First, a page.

by Louis Ronse De Craene
Royal Botanic Garden Edinburgh, Edinburgh EH3 5LR, Scotland, UK. email@example.com
Fig 1. Early monosymmetric flower: Westringia fruticosa (Lamiaceae). Note the 3:2 pattern of the corolla and sequential stamen maturation.
Changes in floral symmetry are an important evolutionary process in flowers. In general four forms of symmetry are recognized in flowers (Endress 1999, Citerne et al. 2010): flowers are either polysymmetric (actinomorphic, with more than one mirror-images if divided in half – very much like slicing a cake), bisymmetric (with two mirror images), or monosymmetric (zygomorphic, with a single mirror image, often called bilateral symmetry: Fig. 1); The final form is asymmetry, which is fairly rare in angiosperms. I also refer to the previous post by Beverley Glover on The mechanisms of symmetry. Monosymmetry is the most frequent flower shape besides polysymmetric flowers. The condition has evolved independently in all major groups of angiosperms, especially in rosids and asterids (Jabbour et al. 2009). Monosymmetry is generally associated with insect (especially bee) pollination, necessitating a landing platform for visitors. Interestingly, genera or even families that are mainly polysymmetric rarely have monosymmetric species, and if they occur, monosymmetry is usually a late-developmental event in the flower (Fig. 2). On the other hand, genera or families that are mainly monosymmetric will have an early onset of monosymmetry in the development, affecting the shape and number of organs being developed (Fig. 1) (Endress 1999, Ronse De Craene 2010). Developmentally, the onset of monosymmetry is regulated by several factors, such as the initiation sequence and subsequent growth of organs, as well as external parameters, such as the orientation of the flower and the opposing pressure of subtending bracts and inflorescence axis (e.g. Endress 1999, Tucker 1999).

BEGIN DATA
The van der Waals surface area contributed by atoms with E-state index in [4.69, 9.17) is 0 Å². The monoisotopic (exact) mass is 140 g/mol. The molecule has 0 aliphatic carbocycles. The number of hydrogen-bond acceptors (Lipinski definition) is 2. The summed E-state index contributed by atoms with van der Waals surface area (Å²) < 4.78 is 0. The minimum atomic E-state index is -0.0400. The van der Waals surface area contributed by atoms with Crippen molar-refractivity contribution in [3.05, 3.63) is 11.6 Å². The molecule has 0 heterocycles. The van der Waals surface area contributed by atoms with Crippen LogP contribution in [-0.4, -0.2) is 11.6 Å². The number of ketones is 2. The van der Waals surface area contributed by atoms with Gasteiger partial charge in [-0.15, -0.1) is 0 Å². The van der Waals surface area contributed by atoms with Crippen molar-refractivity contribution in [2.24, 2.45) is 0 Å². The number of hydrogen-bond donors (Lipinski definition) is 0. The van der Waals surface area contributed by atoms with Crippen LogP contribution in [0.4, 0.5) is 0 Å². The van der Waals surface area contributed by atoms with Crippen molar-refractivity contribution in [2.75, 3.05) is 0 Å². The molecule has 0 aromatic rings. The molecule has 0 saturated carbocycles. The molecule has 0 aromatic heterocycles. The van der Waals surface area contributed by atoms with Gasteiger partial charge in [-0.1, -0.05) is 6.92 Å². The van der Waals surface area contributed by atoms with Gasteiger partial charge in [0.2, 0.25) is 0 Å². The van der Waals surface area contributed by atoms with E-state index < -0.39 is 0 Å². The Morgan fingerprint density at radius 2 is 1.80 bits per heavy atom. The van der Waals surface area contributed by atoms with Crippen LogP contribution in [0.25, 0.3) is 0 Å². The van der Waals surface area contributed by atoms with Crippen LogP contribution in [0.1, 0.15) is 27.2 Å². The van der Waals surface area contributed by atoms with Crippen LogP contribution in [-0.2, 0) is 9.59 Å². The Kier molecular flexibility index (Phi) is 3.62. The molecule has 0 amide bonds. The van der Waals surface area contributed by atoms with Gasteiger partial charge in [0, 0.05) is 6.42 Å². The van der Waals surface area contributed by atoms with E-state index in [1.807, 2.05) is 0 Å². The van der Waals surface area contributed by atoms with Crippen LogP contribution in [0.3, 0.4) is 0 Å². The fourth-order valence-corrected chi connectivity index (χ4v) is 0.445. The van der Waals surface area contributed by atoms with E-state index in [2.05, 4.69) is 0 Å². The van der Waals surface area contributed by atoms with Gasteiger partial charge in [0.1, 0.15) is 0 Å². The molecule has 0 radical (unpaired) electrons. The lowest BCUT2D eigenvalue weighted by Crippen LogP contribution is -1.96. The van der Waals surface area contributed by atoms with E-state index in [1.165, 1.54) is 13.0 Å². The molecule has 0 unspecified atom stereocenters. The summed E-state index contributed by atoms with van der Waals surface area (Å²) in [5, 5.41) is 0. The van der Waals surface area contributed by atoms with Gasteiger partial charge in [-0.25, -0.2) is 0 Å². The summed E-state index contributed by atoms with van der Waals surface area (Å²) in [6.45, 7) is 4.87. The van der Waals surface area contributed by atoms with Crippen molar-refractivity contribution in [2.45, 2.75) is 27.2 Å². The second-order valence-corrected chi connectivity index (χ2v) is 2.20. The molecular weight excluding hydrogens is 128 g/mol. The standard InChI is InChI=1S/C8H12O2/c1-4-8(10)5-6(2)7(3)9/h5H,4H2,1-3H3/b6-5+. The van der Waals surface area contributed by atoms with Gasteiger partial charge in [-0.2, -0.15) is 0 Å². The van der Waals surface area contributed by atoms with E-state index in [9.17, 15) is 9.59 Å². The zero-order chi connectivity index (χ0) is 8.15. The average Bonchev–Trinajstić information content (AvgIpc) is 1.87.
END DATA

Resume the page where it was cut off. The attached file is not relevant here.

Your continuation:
Fig. 2. Late monosymmetric flower: Iberis sempervirens (Brassicaceae)
It is clear that monosymmetry evolved at an early stage in some groups of plants and represents a major evolutionary change. What is interesting is that a reversal has frequently arisen from monosymmetry to polysymmetry.
Most Lamiales are monosymmetric, with a constant pattern of three anterior and two posterior petals (Donoghue et al. 1998, Endress 1999, Ronse De Craene 2010). The posterior stamen is generally reduced or lost, and this corresponds typically to the flower of Antirrhinum (Plantaginaceae). Although most Lamiales have monosymmetric flowers, there are several independent derivations of polysymmetry (Soltis et al. 2005).
Reversals to actinomorphic flowers are strongly correlated with the degree of reduction of the posterior side of the flower. In Gesneriaceae the posterior staminode is well developed and reversals to actinomorphic flowers are relatively straightforward, as in Ramonda (Endress 1998; Fig. 3). Actinomorphic flowers in Lamiales are frequently tetramerous (e.g. Plantago, Buddleja).
Fig. 3. Ramonda myconi (Gesneriaceae): the return of a polysymmetric flower in a monosymmetric family